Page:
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All Contents © 2018The Kiplinger Washington Editors
By Kevin McCormally, Chief Content Officer
| January 12, 2018
Tax lawyers, accountants and financial planners are burning the midnight oil trying to figure out all the ins and outs of the new tax law. The men and women of the IRS, given less than two weeks between the day President Trump signed the law and the time most of the new provisions went into effect January 1, are scrambling, too. When Congress approves the most sweeping changes in the tax law in more than three decades, you can bet you’ll be affected. Here are 17 things you need to know about how the new rules affect retirees and retirement planning.
The new law nearly doubles the size of the standard deduction – to $12,000 for individuals and $24,000 for married couples who file joint returns in 2018 (up from $6,500 and $13,000). The increase, in conjunction with new limits on some itemized deductions, is expected to lead more than 30 million taxpayers who have itemized in the past to choose the standard deduction instead (because it will reduce their taxable income by more than the total of their deductible expenses).
There’s even more incentive for taxpayers age 65 and older to make the switch because their standard deduction will be even bigger. As in the past, those 65 and older or legally blind get to add either $1,300 (married) or $1,600 (single) to the basic amount. For a married couple when both husband and wife are 65 or older, the 2018 standard deduction is $26,500.
All the hoopla about doubling the standard deduction is somewhat misleading. As a trade-off, the new law eliminates all personal exemptions. The 2018 exemption was expected to be $4,150, so, for a married couple with no children, the $11,000 hike in the standard deduction comes at a cost of $8,300 in lost exemptions. While this will affect your tax bill, it does not affect the standard deduction/itemizing choice.
The new law sets a $10,000 limit on how much you can deduct for state and local income, sales and/or property taxes for any one year. This could be particularly painful for retirees with second homes in the mountains, say, or at the seashore. In the past, property taxes were fully deductible on any number of homes, and there was no dollar limit on write-offs for either state and local income or state and local sales taxes. The new law lumps all so-called SALT (state and local taxes) deductions together and imposes the $10,000 annual limit. This crackdown, along with the increase in the standard deduction, will lead millions of taxpayers to switch from itemizing to claiming the standard deduction.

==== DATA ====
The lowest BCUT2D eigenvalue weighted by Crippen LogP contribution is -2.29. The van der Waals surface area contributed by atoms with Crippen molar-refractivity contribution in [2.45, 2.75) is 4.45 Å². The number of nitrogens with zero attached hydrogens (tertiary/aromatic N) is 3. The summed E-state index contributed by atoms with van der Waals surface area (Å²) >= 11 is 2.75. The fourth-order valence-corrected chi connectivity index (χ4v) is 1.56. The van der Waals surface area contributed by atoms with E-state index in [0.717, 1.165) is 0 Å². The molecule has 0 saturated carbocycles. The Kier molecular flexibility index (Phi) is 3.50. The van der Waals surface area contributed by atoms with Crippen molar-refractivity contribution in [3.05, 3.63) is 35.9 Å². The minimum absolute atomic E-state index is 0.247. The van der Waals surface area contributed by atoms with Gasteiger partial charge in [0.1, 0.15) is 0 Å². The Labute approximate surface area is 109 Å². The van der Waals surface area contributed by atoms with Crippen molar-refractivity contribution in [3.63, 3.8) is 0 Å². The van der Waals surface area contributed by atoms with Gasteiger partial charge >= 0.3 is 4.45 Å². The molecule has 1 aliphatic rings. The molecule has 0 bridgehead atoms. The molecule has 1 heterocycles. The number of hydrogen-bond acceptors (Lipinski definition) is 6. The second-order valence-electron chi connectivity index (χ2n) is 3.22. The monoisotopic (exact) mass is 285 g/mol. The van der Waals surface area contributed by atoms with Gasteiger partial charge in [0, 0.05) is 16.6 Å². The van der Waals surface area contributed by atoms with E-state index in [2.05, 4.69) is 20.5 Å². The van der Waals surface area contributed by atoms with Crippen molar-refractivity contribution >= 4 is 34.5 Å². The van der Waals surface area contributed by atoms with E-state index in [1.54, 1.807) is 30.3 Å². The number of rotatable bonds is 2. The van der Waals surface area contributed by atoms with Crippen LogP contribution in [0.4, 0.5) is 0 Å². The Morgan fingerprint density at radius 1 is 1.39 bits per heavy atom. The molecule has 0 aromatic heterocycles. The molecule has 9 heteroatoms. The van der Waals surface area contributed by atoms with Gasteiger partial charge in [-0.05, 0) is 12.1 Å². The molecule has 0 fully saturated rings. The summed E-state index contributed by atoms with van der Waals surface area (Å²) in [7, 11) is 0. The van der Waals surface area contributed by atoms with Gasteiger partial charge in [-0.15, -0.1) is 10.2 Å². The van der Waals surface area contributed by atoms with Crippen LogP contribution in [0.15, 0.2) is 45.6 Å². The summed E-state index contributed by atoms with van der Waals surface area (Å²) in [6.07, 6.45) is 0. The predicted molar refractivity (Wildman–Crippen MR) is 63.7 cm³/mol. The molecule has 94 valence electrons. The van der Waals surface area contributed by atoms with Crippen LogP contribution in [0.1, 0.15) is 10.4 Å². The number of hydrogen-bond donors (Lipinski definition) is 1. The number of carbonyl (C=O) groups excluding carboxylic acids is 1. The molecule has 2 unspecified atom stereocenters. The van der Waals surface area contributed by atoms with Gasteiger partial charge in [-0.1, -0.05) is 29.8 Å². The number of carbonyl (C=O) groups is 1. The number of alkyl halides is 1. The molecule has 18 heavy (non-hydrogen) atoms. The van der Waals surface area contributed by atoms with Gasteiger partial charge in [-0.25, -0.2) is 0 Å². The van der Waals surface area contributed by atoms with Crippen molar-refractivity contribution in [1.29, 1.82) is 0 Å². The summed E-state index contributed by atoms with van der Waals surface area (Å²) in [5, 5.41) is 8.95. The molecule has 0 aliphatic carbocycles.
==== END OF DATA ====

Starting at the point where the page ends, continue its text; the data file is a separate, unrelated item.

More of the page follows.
Just as one part of government is pushing financial advisers who work with retirement accounts to charge clients set fees rather than commissions, Congress has decided to eliminate the deduction of such investment management fees. In the past, such costs could be deducted as a miscellaneous itemized deduction to the extent all of your qualifying miscellaneous expenses (including fees for tax advice and employee business expenses, for example) exceeded 2% of your adjusted gross income. As part of the tax overhaul, Congress abolished all write-offs subject to the 2% floor. If you’re paying a management fee for a traditional IRA, having it paid from the account itself would effectively allow you to pay it with pre-tax money.
A firestorm of criticism blew up last fall when it was learned that the House of Representatives was considering severely limiting the amount or pre-tax salarly retirement savers could contribute to their 401(k) plans. In the end, though, Congress decided to leave 401(k)s alone, at least for now. For 2018, savers under age 50 can contribute up to $18,500 to their 401(k) or similar workplace retirement plan. Older taxpayers can add a $6,000 “catch-up” contribution, bringing their annual limit to $24,500.
Early on in the tax-reform debate, it appeared that Congress would put an end to the “stretch IRA,” the rule that permits heirs to spread payouts from an inherited IRA over their lifetime. This could allow for years, or even decades, of continued tax-deferred growth inside the tax shelter. One plan that gained traction on Capitol Hill would have forced heirs to clean out inherited IRAs within five years of the original owner’s death. The accelerated payout would have sped up the IRS’s collection of tax on the distributions. Ultimately, though, this plan wound up on the cutting room floor. The stretch IRA is still available as long as the heir properly titles the inherited account and begins distributions, based on his or her life expectancy, by the end of the year following the original owner’s death.